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Alexandra Road, Ringwood East

Home > Melbourne > Free | Outdoor | Walks
by Neil Follett (subscribe)
I'm a retired photographer living in Lilydale mainly researching and writing on Australian aviation history. Now writing more on general subjects.
Published November 22nd 2021
Parking is cheap in Alexandra Road
This 1 km road can be accessed from Dublin Road, which crosses Alexandra Road.

Alexandra Road,
Alexandra Road at the Dublin Road intersection.

It is slightly undulating and is meanders past two schools and many floral delights in gardens.

Alexandra Road,
Further along Alexandra Road.

It is a well-established area and the majority of the houses are of weatherboard construction, giving a nostalgic feel as you walk along admiring the flowers and the well-maintained houses.

Alexandra Road,
A well established area.

One of the first flowers I saw failed my identification process, but it did look unusual.

yellow flowers
They do look nice.

Rose lovers would love this walk as many colours and varieties were seen.

Top photos shows roses growing on old wheel.

A variety of colours.

Must be the season for sweet peas as many examples brightened up several gardens. Their flowers do look attractive when closely inspected.

sweet peas
Sweet pea bush and flowers.

Not many birds were seen. Two wattle birds and a noisy miner all perched in trees and a couple of spotted doves at ground level.

Wattle birds
Wattle birds and noisy miner.

spotted doves
Spotted doves are easily spotted.

Bottlebrush and grevillea plants were profuse. Bottlebrushes brightened up many nature strips.

bottle brush
Bottle brush bushes are always attractive.

Grevilleas add to the colour.

Hebe bushes were in flower along with the unmistakable look of bird of paradise flowers.

Hebe and bird of paradise.
Hebe and bird of paradise.

Many walkers were out with their dogs. One which stopped for a chat and pat was Charlie, a golden retriever cross. A muffled bark greeted my passing of one house with the resident doggie letting me know that I had been seen.

Alone, with dogs or on a motor cycle.

Charlie and the dog in the window.

A lychgate was host to a street library. While I was photographing the library two customers arrived to exchange books. I have seen many street libraries on my street walks, but this is the first time I have seen them being used.

Street library.
Open for business.

Two colourful plants were an azalea and a marmalade plant.

Azalea and marmalade plants.
Azalea and marmalade plants.

Three flowers of almost the same hues were a narrow leaf blue-eyed grass, a lavender and a convolvulus.

narrowleaf blue-eyed grass, lavender & convolvulas.
Narrowleaf blue-eyed grass, lavender & convolvulas.

An unusual and very colourful find was a red pincushion protea, a spectacular sight.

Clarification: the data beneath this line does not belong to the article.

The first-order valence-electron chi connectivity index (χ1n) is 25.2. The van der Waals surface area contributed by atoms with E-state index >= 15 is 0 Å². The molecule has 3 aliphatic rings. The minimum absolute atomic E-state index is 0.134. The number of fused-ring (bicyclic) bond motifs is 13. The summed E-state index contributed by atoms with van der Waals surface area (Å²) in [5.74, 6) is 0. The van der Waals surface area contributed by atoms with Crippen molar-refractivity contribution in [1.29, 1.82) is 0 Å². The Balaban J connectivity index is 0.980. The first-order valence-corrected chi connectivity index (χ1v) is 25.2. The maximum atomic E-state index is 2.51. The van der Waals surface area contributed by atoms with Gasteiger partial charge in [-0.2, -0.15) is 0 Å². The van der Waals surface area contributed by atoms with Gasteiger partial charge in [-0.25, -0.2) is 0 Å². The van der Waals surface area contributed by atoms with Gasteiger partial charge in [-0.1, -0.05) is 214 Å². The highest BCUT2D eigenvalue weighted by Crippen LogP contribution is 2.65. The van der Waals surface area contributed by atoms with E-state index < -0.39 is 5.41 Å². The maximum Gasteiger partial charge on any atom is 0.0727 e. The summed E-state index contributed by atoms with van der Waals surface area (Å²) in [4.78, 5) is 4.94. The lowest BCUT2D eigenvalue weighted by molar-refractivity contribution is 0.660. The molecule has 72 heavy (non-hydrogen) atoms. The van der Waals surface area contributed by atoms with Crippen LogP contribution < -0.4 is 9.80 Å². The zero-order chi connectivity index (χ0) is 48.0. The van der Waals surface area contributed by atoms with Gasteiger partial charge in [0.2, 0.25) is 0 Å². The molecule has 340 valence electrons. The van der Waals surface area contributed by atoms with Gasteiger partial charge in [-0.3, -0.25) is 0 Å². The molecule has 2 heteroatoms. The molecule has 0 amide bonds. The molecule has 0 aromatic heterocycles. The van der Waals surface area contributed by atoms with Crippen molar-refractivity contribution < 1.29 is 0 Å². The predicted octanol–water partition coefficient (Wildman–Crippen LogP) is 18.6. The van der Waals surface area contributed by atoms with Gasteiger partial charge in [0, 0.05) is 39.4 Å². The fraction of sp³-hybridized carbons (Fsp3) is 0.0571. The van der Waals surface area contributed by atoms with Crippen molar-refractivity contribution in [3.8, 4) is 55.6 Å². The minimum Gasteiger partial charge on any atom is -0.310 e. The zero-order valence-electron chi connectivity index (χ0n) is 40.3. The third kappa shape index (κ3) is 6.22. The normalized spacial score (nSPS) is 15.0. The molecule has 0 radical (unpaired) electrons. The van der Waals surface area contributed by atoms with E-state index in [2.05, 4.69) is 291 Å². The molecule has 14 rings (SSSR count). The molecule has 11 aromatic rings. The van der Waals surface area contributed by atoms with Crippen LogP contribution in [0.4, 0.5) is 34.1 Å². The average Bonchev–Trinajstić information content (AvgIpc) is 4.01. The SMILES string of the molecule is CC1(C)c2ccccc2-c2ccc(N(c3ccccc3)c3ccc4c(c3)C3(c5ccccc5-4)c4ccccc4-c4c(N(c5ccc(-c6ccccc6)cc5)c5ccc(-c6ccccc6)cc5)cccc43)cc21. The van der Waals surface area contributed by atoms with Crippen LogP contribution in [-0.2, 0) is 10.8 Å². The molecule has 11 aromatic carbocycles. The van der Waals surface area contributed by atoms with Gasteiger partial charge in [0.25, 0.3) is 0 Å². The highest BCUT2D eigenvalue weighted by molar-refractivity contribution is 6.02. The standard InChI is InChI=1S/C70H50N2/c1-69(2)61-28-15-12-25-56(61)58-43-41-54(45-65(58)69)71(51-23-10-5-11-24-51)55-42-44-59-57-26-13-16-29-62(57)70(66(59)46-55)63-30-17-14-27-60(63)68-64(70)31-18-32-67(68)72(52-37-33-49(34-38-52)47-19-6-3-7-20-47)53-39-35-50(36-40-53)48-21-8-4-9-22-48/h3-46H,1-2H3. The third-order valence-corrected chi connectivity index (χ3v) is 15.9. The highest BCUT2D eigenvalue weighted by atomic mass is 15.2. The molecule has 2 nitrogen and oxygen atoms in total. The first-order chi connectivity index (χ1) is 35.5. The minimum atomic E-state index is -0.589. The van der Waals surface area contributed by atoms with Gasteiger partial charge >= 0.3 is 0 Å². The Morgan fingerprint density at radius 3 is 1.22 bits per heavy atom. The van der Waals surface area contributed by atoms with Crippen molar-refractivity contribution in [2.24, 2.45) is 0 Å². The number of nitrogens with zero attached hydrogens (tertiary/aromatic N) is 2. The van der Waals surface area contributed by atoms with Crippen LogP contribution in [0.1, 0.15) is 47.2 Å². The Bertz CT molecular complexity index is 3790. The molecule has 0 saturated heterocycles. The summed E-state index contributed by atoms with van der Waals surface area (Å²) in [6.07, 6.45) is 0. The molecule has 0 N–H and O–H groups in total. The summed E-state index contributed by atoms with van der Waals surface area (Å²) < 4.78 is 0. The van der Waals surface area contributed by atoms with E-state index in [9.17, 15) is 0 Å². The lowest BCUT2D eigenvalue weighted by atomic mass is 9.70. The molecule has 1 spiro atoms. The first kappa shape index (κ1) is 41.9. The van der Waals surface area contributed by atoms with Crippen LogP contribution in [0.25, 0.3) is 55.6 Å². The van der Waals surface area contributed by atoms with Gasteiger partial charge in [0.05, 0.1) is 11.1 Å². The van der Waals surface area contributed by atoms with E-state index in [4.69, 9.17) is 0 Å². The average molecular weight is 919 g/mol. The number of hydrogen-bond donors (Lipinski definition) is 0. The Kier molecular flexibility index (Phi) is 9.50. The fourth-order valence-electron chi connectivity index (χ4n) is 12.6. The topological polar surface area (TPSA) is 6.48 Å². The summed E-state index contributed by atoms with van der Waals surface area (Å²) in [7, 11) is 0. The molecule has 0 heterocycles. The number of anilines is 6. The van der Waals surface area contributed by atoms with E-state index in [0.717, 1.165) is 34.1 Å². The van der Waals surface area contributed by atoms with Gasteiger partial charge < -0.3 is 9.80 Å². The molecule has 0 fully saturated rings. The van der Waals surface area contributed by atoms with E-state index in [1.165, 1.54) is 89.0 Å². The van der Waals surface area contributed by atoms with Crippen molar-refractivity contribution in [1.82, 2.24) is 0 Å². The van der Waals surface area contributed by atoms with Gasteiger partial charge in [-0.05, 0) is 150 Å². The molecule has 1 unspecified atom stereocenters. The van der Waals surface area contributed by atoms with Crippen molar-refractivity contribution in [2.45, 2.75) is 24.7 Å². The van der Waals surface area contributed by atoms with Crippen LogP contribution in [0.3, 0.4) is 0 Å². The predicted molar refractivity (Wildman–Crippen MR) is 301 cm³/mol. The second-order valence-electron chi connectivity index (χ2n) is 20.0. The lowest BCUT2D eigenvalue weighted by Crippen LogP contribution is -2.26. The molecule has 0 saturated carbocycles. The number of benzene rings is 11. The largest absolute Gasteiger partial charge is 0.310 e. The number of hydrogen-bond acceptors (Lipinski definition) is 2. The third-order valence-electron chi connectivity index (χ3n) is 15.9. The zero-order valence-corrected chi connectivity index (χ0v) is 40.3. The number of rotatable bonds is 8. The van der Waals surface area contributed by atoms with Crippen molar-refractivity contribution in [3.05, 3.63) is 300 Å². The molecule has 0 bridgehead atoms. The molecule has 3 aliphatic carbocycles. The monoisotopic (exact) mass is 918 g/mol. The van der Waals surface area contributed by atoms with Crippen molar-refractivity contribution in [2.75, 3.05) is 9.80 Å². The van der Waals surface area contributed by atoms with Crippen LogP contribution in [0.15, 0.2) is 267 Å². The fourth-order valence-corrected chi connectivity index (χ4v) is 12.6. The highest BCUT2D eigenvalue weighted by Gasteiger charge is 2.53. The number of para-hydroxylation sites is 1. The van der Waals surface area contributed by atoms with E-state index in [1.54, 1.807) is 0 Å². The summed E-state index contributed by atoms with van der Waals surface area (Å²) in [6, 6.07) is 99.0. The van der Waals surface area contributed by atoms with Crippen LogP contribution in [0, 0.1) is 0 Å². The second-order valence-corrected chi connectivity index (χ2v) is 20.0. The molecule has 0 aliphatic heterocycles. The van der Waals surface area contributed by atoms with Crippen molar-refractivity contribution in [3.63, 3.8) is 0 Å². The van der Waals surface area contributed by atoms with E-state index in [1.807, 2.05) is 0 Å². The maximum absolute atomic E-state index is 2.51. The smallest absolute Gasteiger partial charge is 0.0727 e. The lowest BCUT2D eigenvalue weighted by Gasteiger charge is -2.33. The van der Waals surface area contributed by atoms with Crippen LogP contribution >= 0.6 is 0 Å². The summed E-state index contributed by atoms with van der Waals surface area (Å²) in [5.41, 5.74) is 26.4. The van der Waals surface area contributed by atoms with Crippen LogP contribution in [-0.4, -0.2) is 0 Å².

Red pincushion protea.
Red pincushion protea.

It is an old area and apart from a couple of lychgates and many picket fences some old fashioned wire fences were still in existence.

Lych gate & picket fences.
Lych gate & picket fences.

Wire fence
Wire fence.

A trend these days, where new front fences are erected, is to place them behind the boundary line and plant flowers and shrubs in front of them.

Garden beds.
Front of fence gardens.

A kangaroo paw and a fuchsia heath made for an attractive isolated type plant as did a foxglove and two of the salvia species.

Kangaroo paw & fuchsia heath.
Kangaroo paw and beautiful fuchsia heath.

Only one banksia was seen but a rather forlorn-looking teddy bear was tied to a street tree, negating its chance of escaping. A polygala had an easy escape, but another plant had to squeeze past paling to become free.

Banksia and bear.
Tree dwelling banksia and bear.

Foxgloves and salvia.
Foxgloves and salvia.

escaped plants.
Escaped plants.

The strangest sight was a parking meter in a front garden. The sign on it said 5c & 10c coins only, so it must be old and not operative. On the veranda of another house was an old wooden milepost, no doubt a past resident of one of our highways.

parking meter
Parking meter and mile post.

Rarely seen in front gardens were several clumps of sweet peas in flower. A rock rose had a visiting bee and a beard lip penstemon had very attractive blooms.

Sweet pea, rock rose and beard lip pentemon.
Sweet pea, rock rose and beard lip pentemon.

Garden lamps popped up in three gardens, one accompanied by a bird feeder. An iris and a fortnight lily were a fitting end to this walk.

Garden lamps.
Garden lamps.

Iris and fortnight lily.
Iris and fortnight lily.

This is a walk of many colours, flower wise.
Street sign
Where you have been.

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Why? Floral delights in every garden.
When: anytime
Where: Alexandra Road, Ringwood East. Melways map: 50. B.9.
Cost: Free
Your Comment
Fence heaven. I love the wore fence, it reminds me of home.
by Gayle Beveridge (score: 3|9506) 5 days ago
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